What treatment is available for acid reflux? We explore how to treat acid reflux and get rid of it for good.
All of us have experienced heartburn at one time or another, especially after indulging in a spicy takeaway. You might even experience it regularly.
It’s often used interchangeably with acid reflux — where stomach acid travels up into the oesophagus — but they aren’t one and the same. Heartburn is simply a symptom of acid reflux and, despite its name, heartburn has nothing to do with the heart. It’s so-called because the area where you’ll often feel a burning sensation is just behind the heart.
Heartburn isn’t the only symptom of acid reflux. You may also have:
- A bitter taste in your mouth — caused by the acid travelling up your throat
- A persistent cough or hiccups
- Bad breath
Your symptoms are usually worse after eating or when lying down.
For most people, acid reflux happens only once in a while, and it’s nothing that chewing an antacid won’t solve. But some people have acid reflux frequently, known as gastro-oesophageal reflux disease (GORD).
GORD is rarely a cause for concern, but it can be unpleasant for those with the condition. People with GORD might have symptoms that make it difficult to sit comfortably or even sleep, with some people woken at night with a sour taste in their mouth and a burning sensation in their chest.
Thankfully, there are treatment options available for acid reflux. We sat down with Mr Majid Hashemi, a leading GORD specialist at St John & St Elizabeth Hospital, to find out how common acid reflux is, how to treat it and when you should visit our gastro specialists in London.
Is acid reflux common?
40% of the population has acid reflux at some point in their lives. But when it’s persistent and recurrent, it can lead to other problems and impact patients’ day-to-day lives. Our modern lifestyle, with its daily stresses, irregular eating and bad sleeping habits, all contribute. Being overweight also makes symptoms worse and tends to be more damaging.
Should I consider surgery for acid reflux?
There are many types of medication available to treat acid reflux, including omeprazole and lansoprazole. But if you’re dependent on medication to control your acid reflux symptoms, you should seek treatment.
You should also consider surgery if you are over the age of 40 and have long-term heartburn or your symptoms have recently worsened. An endoscopy (a procedure where a long thin tube with a camera inside is passed through your body) may be recommended to rule out other serious diseases.
Finally, if you are suffering from a cough or voice loss because of your heartburn, surgery may be recommended to prevent further deterioration of the voice or lungs.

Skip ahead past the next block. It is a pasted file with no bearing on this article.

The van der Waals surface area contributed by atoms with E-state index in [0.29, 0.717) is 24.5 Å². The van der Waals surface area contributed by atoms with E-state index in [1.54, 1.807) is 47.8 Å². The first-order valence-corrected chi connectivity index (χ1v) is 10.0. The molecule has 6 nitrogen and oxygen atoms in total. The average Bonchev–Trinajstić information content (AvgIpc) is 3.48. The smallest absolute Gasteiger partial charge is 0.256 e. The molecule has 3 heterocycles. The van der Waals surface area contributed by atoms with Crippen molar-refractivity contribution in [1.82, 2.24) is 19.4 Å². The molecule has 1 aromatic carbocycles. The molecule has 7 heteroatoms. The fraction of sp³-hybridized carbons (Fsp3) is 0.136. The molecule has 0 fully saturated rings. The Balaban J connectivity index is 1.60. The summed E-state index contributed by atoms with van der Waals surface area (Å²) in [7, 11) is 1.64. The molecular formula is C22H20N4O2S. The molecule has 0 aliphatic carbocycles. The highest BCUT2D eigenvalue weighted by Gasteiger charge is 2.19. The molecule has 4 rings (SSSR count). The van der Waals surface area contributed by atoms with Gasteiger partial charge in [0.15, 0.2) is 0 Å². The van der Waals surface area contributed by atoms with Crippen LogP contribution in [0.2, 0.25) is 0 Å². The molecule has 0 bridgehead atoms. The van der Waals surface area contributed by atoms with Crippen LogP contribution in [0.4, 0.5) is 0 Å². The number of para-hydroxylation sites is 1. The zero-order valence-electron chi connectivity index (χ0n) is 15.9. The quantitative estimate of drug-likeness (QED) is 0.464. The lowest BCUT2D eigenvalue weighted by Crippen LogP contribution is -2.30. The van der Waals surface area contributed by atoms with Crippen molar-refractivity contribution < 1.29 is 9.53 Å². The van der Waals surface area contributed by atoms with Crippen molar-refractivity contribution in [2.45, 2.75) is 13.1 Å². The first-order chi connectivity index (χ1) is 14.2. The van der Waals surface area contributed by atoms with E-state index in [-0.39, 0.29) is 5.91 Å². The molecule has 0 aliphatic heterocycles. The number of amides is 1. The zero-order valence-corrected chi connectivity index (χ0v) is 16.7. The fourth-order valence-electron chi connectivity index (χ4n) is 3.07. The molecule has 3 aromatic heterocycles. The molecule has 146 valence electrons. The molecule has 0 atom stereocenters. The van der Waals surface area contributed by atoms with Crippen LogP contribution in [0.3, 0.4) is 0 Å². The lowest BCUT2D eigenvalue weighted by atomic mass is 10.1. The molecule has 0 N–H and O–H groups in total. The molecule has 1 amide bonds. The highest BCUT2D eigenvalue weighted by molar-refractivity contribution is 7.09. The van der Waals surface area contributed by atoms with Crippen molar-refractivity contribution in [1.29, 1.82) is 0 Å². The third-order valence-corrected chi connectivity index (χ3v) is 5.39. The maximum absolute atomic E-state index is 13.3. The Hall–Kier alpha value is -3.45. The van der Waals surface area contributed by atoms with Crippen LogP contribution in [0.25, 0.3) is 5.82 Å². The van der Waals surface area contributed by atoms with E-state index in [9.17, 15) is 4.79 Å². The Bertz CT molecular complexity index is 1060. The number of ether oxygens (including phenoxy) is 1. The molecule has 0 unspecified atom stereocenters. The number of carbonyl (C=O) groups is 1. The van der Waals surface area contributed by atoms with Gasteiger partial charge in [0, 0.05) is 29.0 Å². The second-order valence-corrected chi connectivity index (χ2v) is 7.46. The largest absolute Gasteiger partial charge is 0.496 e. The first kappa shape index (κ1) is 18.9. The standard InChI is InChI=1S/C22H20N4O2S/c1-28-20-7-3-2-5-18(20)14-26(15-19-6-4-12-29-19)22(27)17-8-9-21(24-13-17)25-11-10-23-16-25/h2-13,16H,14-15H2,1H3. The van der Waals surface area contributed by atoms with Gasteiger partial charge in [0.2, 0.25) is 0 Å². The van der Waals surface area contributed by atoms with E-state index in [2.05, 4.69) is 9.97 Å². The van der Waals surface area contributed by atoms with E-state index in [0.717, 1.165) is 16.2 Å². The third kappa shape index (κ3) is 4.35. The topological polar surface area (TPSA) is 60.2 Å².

The recommended route to treat acid reflux is a minimally-invasive keyhole surgery carried out using the LINX system. This is a small, flexible band of magnetic beads placed around the valve at the bottom of the oesophagus. This band creates a barrier to the reflux of acid from the stomach, preventing further reflux symptoms.
What can I expect from a consultation with you?
During your consultation, we’ll obtain a detailed history and analyse your unique situation to draw up a personalised treatment regime. This may include medical management if you haven’t previously tried it. As always, surgery is the last resort and only for patients who are medication-dependent or whose acid reflux is severe.
How effective is surgery for acid reflux?
Before surgery is considered, it’s important to establish the presence of reflux and be sure that the symptoms a patient is suffering from are a result of acid reflux and not some other condition, such as a hiatus hernia. Surgery leads to a good outcome in over 95% of patients.
How long is the recovery period following surgery?
In 99.7% of cases, we carry out the operation via keyhole surgery, which is minimally invasive. The surgery takes one to two hours, and patients require 24 to 48 hours in the hospital. They can often return to work the following week.
Why choose the GI Unit at St John and St Elizabeth Hospital?
We have extensive experience in dealing with patients with heartburn, from those with mild reflux to the most extreme cases where it impacts a patient’s day to day. We also offer a very competitive self-pay package for those who don’t have private health insurance.
Mr Majid Hashemi was the first surgeon to use the LINX system in the UK. If you are suffering from acid reflux and would like to learn more, you can make an enquiry via email at email@example.com or by calling 078 09 74 2 339.
You can also book an appointment or make a general enquiry with a private gastroenterologist by calling 020 7078 3802 or emailing firstname.lastname@example.org.